In this unforgiving landscape, which gets half the rain Phoenix does, that spring made old Las Vegas an oasis, drawing the railroad and giving life to orchards and then a small city. Two dozen productive wells were sunk nearby, along with hundreds of smaller ones around the Las Vegas Valley. The population bloomed, and by 1962, had sucked the spring dry. Yet Las Vegans refused to give up their oasis. And for a while, they didn't have to.
The 1922 Compact that divided the waters of the Colorado River gave Nevada 300,000 acre-feet per year, far less than other states but seemingly enough for a sparsely populated state mostly occupied by federal land and bombing ranges. When the second intake in Lake Mead, the largest reservoir in the nation, was completed in 1983, Las Vegas Valley urbanites were able to take advantage of the state's entire Colorado River allotment.
Meanwhile, the advent of air conditioning caused the Southwest to boom. The population of Clark County, Vegas' home, was 273,000 in 1970. By 1990, it was nearly 800,000. Just as electricity imported from coal plants across the Southwest provided refuge from the broiling heat, Colorado River water kept the place verdant with golf courses, fountains and fake waterfalls. By the late '80s, each Las Vegan used more water than just about anyone else – almost 400 gallons per day compared to Phoenix's gluttonous 315 gallons. "The obsession in Vegas isn't money or sin," writes Charles Fishman in his 2011 The Big Thirst. It's water: "displaying it, unfurling it, playing with it, flaunting it." Or, as journalist Jacques Leslie observed after seeing the Bellagio fountain: Water in Vegas "is displayed more lasciviously than sex."
By the time charismatic, no-holds-barred water czar Pat Mulroy took over the then-newly formed Southern Nevada Water Authority in 1991, it was clear something had to give. Unlike Phoenix, Las Vegas no longer had nearby farms from which it could buy water. Either the 1922 Compact needed to be renegotiated – unlikely, given California and Arizona's growth – or Vegas would have to limit its own growth, unthinkable given homebuilding's pre-bust importance to the regional economy.
So Mulroy set out to prove that water does indeed flow uphill towards money, grabbing rights to 800,000 acre-feet from across the state, including groundwater under expansive valleys more than 200 miles to the north. But environmentalists, Indian tribes, ranchers and the two Utah counties that lie atop the aquifer have all bitterly fought "Pat's Pipeline." In December, a judge ordered the state engineer to reconsider his approval for the groundwater pumping. And with the southern Nevada economy still gasping from the recession, Las Vegas has a lot less gravity-defying cash available to build a project that could cost as much as $15 billion. The city's current share of water isn't guaranteed, either: Mead's level could drop below one of its two existing intakes by 2015 thanks to drought and growing demand. The Water Authority is spending $817 million building a new intake on the bottom of the reservoir, but if the climate continues to warm and dry, even that may prove inadequate.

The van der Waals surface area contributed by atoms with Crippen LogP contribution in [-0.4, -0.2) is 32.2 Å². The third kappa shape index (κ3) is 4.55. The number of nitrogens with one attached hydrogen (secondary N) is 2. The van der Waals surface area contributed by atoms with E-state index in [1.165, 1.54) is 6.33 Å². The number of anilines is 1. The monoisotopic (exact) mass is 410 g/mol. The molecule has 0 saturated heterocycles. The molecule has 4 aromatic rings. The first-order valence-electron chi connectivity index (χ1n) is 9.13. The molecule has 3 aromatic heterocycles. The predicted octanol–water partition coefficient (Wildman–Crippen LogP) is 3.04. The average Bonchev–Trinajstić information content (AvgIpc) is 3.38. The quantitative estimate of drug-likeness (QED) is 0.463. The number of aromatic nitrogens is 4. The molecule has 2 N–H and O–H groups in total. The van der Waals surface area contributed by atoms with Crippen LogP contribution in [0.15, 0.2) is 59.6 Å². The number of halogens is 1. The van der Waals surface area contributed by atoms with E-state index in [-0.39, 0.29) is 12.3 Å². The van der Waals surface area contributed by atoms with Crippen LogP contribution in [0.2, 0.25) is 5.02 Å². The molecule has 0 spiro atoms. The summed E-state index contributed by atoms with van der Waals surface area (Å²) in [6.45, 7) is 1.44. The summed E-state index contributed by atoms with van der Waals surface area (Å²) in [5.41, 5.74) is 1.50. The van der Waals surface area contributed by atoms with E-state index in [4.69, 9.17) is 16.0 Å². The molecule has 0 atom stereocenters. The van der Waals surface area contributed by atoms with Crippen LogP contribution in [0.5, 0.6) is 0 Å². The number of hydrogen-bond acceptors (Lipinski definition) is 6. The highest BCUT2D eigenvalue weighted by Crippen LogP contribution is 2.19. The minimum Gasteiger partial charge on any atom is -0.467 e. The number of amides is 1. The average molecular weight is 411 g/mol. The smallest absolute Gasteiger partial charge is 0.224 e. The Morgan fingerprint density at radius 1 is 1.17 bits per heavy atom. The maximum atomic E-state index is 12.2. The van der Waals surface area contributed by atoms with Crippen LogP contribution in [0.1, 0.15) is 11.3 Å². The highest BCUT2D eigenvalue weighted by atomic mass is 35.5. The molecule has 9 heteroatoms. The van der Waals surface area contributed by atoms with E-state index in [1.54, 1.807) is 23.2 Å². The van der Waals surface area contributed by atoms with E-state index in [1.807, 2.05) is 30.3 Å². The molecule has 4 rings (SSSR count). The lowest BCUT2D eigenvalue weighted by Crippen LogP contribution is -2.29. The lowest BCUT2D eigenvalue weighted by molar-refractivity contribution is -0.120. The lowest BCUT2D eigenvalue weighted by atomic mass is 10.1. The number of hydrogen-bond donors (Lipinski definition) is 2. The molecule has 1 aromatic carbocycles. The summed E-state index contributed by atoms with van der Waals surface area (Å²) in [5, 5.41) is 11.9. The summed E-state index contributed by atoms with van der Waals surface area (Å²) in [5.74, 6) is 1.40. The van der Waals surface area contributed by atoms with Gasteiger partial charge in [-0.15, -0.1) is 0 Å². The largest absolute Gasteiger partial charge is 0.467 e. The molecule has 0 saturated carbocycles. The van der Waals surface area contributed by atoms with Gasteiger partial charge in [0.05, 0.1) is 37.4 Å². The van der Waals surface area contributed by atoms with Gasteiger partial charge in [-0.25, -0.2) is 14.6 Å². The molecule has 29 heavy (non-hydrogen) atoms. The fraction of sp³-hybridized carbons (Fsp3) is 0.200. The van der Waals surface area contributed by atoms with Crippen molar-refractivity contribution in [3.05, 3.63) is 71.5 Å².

Unlike many water buffaloes, however, Mulroy has, in many respects, also embraced camel-style conservation. With a bit of prodding, her constituents have followed. Per capita water use has dropped to 219 gallons – 40 percent less than in 1989. Between 2002 and 2012, the Las Vegas Valley grew by more than 400,000 people and added 25,000 hotel rooms. Annual visitation rose by 5 million, and yet total annual water use dropped 29 billion gallons.
Today, the Springs Preserve, a park, museum and educational center, sits about where the old fount bubbled up, and serves as a monument to the spring, a condemnation of the profligate water use of the past and a harbinger of a more efficient future. Next to solar panel-shaded parking lots and botanical gardens filled with native plants – panamint liveforever, scarlet hedgehog, desert spinystar – sits the Desert Living Center, a large, beautifully designed rammed-earth building with a catchment system to utilize what little rain falls from the all too sunny skies, and wetlands that filter water for re-use. Inside, kids can watch a dramatic flash flood simulation, crawl through a compost pile and play a video game whose goal is to tear up as much grass as possible, an activity, it turns out, that is key to Vegas' water-saving success.
Back in Inspirada, Bradd Robison, a shiny-pated, aviator glasses-wearing KB Homes representative, escorts us into a model Renoir Garden home. On the next block are the Monets; then, the Van Goghs. The disconnect between the French Impressionists and stucco, vaguely Tuscan homes set in Nevada seems to elude most visitors, perhaps because less than 10 miles away sit miniature versions of Paris, Manhattan and Venice. Still, Monet would miss his lily ponds: They're illegal here.
We're accompanying two water cops, aka Southern Nevada Water Authority conservation program officers. Toby Bickmore and Hillery Francis inspect the homes to ensure they meet the criteria for the Water Smart label and Water Authority codes. They check for plumbing leaks, measure faucet flow, and even time how long it takes to produce hot water – each extra second or minute contributes to waste. And swamp coolers, though they use less energy than air conditioners, are forbidden because they use too much water.
But, interestingly enough, indoor water waste isn't that frowned upon. Every drop that goes back into the sewer system is treated, and much of it – 200,000 acre-feet per year – is released into the Las Vegas Wash, which empties into Lake Mead. There, by 1964 Supreme Court decree, it is credited against Nevada's Colorado River allotment, allowing the state to pull 439,000 acre-feet out of the river in 2012, far more than its share. The arrangement drives efficiency hardliners like Jeffrey Roberts, a lead architect of the Desert Living Center, nuts: The same water-recycling system he built into the Center is not allowed elsewhere in the city, because it would take precious water away from the wash. Once a mostly dry arroyo, it has been transformed into a green-robed stream that sparkles even in 118 degree July heat and sustains dozens of species. It's the closest Vegas will ever get to recreating the Garden of Eden.